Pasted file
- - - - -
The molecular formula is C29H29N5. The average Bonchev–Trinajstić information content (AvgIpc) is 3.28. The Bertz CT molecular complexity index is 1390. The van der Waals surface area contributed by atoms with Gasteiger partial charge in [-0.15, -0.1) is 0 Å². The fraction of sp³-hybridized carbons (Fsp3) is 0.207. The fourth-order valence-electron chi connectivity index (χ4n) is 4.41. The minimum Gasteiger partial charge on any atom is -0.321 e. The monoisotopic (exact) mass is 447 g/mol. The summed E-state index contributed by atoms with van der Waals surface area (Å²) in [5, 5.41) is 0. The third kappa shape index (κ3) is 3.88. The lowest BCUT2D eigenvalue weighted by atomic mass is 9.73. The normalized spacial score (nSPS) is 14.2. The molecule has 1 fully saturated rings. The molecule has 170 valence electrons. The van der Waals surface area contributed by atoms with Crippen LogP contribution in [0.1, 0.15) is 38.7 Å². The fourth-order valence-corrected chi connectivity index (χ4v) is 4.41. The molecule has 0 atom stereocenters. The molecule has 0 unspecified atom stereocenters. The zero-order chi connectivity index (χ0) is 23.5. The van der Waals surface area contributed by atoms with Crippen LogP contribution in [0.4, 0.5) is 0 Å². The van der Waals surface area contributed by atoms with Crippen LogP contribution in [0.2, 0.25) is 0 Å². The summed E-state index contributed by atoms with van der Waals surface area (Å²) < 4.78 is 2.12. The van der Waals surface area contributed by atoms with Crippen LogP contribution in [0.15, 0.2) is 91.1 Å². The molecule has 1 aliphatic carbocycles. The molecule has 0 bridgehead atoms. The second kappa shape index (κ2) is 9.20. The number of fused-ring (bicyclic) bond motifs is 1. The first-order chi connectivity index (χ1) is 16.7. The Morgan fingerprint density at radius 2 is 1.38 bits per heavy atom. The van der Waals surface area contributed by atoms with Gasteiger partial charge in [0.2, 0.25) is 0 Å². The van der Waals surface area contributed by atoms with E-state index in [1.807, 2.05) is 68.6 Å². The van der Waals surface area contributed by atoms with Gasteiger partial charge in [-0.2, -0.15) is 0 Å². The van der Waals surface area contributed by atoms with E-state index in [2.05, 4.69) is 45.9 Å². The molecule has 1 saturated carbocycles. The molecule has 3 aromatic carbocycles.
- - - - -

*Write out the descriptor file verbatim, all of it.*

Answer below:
The molecular formula is C29H29N5. The average Bonchev–Trinajstić information content (AvgIpc) is 3.28. The Bertz CT molecular complexity index is 1390. The van der Waals surface area contributed by atoms with Gasteiger partial charge in [-0.15, -0.1) is 0 Å². The fraction of sp³-hybridized carbons (Fsp3) is 0.207. The fourth-order valence-electron chi connectivity index (χ4n) is 4.41. The minimum Gasteiger partial charge on any atom is -0.321 e. The monoisotopic (exact) mass is 447 g/mol. The summed E-state index contributed by atoms with van der Waals surface area (Å²) in [5, 5.41) is 0. The third kappa shape index (κ3) is 3.88. The lowest BCUT2D eigenvalue weighted by atomic mass is 9.73. The normalized spacial score (nSPS) is 14.2. The molecule has 1 fully saturated rings. The molecule has 170 valence electrons. The van der Waals surface area contributed by atoms with Crippen LogP contribution in [0.1, 0.15) is 38.7 Å². The fourth-order valence-corrected chi connectivity index (χ4v) is 4.41. The molecule has 0 atom stereocenters. The molecule has 0 unspecified atom stereocenters. The zero-order chi connectivity index (χ0) is 23.5. The van der Waals surface area contributed by atoms with Crippen LogP contribution in [0.4, 0.5) is 0 Å². The van der Waals surface area contributed by atoms with Crippen LogP contribution in [0.2, 0.25) is 0 Å². The summed E-state index contributed by atoms with van der Waals surface area (Å²) < 4.78 is 2.12. The van der Waals surface area contributed by atoms with Crippen LogP contribution in [0.15, 0.2) is 91.1 Å². The molecule has 1 aliphatic carbocycles. The molecule has 0 bridgehead atoms. The second kappa shape index (κ2) is 9.20. The number of fused-ring (bicyclic) bond motifs is 1. The first-order chi connectivity index (χ1) is 16.7. The Morgan fingerprint density at radius 2 is 1.38 bits per heavy atom. The van der Waals surface area contributed by atoms with Gasteiger partial charge in [0.2, 0.25) is 0 Å². The van der Waals surface area contributed by atoms with E-state index in [1.807, 2.05) is 68.6 Å². The van der Waals surface area contributed by atoms with Gasteiger partial charge in [-0.2, -0.15) is 0 Å². The van der Waals surface area contributed by atoms with E-state index in [2.05, 4.69) is 45.9 Å². The molecule has 1 saturated carbocycles. The molecule has 3 aromatic carbocycles.